Lessons from Mr. Spock

The recent passing of Leonard Nimoy brings a profound sense of loss not only for the man himself, but also for the beloved half-human, half-vulcan he portrayed for so many years in television and film. Mr. Spock is truly an American icon, curiously evoking so much love and emotion for a character who was supposedly the pinnacle of detached rationality. His role as the cool and collected Chief Science Officer of the Starship Enterprise provides the perfect foil for an often emotional Captain Kirk, and in many ways Mr. Spock is able to teach us more about what it means to be human than any of his fully human colleagues. Perhaps his half-vulcan DNA gives him just enough “otherness” to highlight for us the best of his other half. The following are some of the lessons we’ve learned from Mr. Spock, and some things he’s taught us about ourselves.
Live with curiosity and without judgment
One of the most famous lines in all of Star Trek lore is simply Mr. Spock’s often heard exclamation, “Fascinating.” It could be heard any time he encountered something new, different or unexpected, and it had a joyful tone to it that gave away his vulcan (or was it human?) excitement over new discovery. It taught us what it means to be truly curious, and how much value we can find in our differences when we approach them with interest instead of judgment. I hope I can stay ahead of my own biases and remain as innocently curious about everything as Mr. Spock was able to do.
Use technology, but don’t become its slave
“Computers make excellent and efficient servants, but I have no wish to serve under them.” There seemed to be a symbiotic relationship between man and technology in the highly advanced era Star Trek found itself within. Yet, Mr. Spock would have the wisdom to know their role, rather than submitting to their rule. He was never overly dependent on the technology he used, rather relying on his experience and wits to inform his decision making. The takeaway here is for us to stop searching for the meaning of everything on Google, and spend some time engaging our minds through critical thinking, learning a new skill or just plain tinkering.
Embrace change
At first glance Mr. Spock comes across as a stoic and unchangeable being. Keep paying attention though and you will find his persistent move towards change and growth. In fact, he was the one who told us that “Change is the essential process of all existence.” You can see this as he embraces new and difficult missions, roles and friendships. He never seemed to back down from a difficult situation, but instead embraced it as the process by which he could develop himself.
The Power of friendship
Mr. Spock had the great (mis)fortune of being placed under Captain Kirk’s command. Never were there two such dissimilar people. And yet, through thick and thin, foolish endeavor and brash arrogance, he kept at it with Kirk. Eventually, this led to a change in them both – and what most would consider for the good. Kirk became a little more even-tempered and Spock, well, in the words of Kirk, “Of my friend, I can only say this: of all the souls I have encountered in my travels, his was the most… human.” I would venture to say that Spock’s humanity was brought out through the toil of a difficult and rewarding friendship with James.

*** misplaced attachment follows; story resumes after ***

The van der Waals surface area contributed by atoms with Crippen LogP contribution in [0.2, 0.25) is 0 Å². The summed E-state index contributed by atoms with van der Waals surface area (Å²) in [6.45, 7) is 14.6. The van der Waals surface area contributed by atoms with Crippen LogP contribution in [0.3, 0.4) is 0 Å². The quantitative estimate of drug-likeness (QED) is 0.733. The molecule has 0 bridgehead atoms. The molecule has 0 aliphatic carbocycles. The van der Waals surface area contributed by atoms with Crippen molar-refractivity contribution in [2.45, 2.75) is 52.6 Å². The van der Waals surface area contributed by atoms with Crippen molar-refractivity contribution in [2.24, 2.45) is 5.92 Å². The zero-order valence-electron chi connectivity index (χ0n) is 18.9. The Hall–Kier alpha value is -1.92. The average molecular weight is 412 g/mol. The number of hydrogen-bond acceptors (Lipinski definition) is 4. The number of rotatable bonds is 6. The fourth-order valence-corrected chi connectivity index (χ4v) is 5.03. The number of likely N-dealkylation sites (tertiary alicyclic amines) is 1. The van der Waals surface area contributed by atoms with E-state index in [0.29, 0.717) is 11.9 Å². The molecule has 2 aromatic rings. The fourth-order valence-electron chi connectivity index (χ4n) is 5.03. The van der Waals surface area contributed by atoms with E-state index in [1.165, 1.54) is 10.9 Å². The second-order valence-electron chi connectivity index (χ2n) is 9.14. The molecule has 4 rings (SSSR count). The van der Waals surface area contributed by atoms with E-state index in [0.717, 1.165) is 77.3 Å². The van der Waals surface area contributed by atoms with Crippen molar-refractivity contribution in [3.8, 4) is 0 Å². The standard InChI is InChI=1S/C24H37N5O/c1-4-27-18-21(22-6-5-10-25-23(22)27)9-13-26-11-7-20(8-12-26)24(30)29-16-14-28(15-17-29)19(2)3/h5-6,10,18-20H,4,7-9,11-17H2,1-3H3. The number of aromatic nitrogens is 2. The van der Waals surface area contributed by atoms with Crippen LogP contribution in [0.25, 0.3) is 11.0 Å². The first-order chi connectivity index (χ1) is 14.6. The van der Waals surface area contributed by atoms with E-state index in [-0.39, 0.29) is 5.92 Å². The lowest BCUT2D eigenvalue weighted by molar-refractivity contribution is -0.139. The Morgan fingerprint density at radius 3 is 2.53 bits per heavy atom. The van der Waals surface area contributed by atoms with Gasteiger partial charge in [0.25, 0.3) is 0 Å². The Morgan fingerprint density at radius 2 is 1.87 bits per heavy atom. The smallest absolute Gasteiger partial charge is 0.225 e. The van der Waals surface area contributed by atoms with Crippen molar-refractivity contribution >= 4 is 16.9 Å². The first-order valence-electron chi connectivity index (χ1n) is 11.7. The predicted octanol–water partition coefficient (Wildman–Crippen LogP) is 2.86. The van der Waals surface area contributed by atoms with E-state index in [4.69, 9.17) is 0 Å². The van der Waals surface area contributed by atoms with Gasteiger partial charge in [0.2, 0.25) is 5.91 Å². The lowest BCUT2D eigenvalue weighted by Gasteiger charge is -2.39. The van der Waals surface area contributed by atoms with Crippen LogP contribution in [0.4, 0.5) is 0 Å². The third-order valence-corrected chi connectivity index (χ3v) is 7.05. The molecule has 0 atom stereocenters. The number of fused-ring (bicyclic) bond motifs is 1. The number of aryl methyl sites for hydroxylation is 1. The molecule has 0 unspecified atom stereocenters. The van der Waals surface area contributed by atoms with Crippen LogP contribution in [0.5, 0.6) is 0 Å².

God is with you, or “live long and prosper”
The final lesson from Mr. Spock comes from his universally recognized hand gesture, the Vulcan Salute. It was only after Nimoy’s death that I learned the gesture used to exhort others to “live long and prosper” was actually a symbol with roots in Nimoy’s Jewish upbringing. In an interview with Christa Whitney, Nimoy said he first saw the symbol as a boy when his father took him to an Orthodox synagogue. At the ending benediction, the congregants averted their eyes in reverence as the priests voiced a loud chant symbolizing the “Shekinah,” or the settling of the divine presence of God upon the people. Despite his father’s admonition to hide his eyes, Nimoy’s curiosity got the best of him and he peeked, glancing the priests who made the now famous symbol with both hands. This symbol is in the shape of the Hebrew letter “shin,” the first letter of Shekinah, representing the presence of God coming to live among the congregation as they depart. So now every time I see that symbol, I will think of Leonard Nimoy, the curious boy-Spock peeking to get a glimpse of the presence of God. What once was just a nerdy sci-fi greeting will stand as a reminder that that the Shekinah presence of God has come to be with me. Now that adds new meaning to “live long and prosper,” doesn’t it?
-By Matt Thames and Branden Henry
*We have to qualify ourselves as non-experts on all things Star Trek, and we ask true Trekkies to take it easy on us.